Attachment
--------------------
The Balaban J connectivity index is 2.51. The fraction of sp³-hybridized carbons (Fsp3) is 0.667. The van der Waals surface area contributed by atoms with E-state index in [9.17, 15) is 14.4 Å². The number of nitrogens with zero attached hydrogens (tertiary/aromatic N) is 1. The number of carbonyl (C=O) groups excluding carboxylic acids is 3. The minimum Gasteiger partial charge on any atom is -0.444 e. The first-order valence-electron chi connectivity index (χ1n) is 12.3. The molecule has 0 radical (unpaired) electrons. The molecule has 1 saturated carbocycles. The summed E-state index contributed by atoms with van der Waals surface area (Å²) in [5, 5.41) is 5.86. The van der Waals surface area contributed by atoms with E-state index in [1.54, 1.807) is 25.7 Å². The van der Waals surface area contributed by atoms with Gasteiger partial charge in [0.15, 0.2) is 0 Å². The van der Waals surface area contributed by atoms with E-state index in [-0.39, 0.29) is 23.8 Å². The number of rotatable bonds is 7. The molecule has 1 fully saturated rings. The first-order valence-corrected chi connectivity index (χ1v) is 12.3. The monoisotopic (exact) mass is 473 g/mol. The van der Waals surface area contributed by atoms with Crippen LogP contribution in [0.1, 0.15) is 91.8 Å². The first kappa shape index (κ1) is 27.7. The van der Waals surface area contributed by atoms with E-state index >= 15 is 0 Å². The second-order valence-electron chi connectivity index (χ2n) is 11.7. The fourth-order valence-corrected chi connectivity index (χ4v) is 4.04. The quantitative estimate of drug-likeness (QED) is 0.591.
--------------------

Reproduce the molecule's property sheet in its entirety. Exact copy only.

The Balaban J connectivity index is 2.51. The fraction of sp³-hybridized carbons (Fsp3) is 0.667. The van der Waals surface area contributed by atoms with E-state index in [9.17, 15) is 14.4 Å². The number of nitrogens with zero attached hydrogens (tertiary/aromatic N) is 1. The number of carbonyl (C=O) groups excluding carboxylic acids is 3. The minimum Gasteiger partial charge on any atom is -0.444 e. The first-order valence-electron chi connectivity index (χ1n) is 12.3. The molecule has 0 radical (unpaired) electrons. The molecule has 1 saturated carbocycles. The summed E-state index contributed by atoms with van der Waals surface area (Å²) in [5, 5.41) is 5.86. The van der Waals surface area contributed by atoms with E-state index in [1.54, 1.807) is 25.7 Å². The van der Waals surface area contributed by atoms with Gasteiger partial charge in [0.15, 0.2) is 0 Å². The van der Waals surface area contributed by atoms with E-state index in [-0.39, 0.29) is 23.8 Å². The number of rotatable bonds is 7. The molecule has 1 fully saturated rings. The first-order valence-corrected chi connectivity index (χ1v) is 12.3. The monoisotopic (exact) mass is 473 g/mol. The van der Waals surface area contributed by atoms with Crippen LogP contribution in [0.1, 0.15) is 91.8 Å². The first kappa shape index (κ1) is 27.7. The van der Waals surface area contributed by atoms with E-state index >= 15 is 0 Å². The second-order valence-electron chi connectivity index (χ2n) is 11.7. The fourth-order valence-corrected chi connectivity index (χ4v) is 4.04. The quantitative estimate of drug-likeness (QED) is 0.591.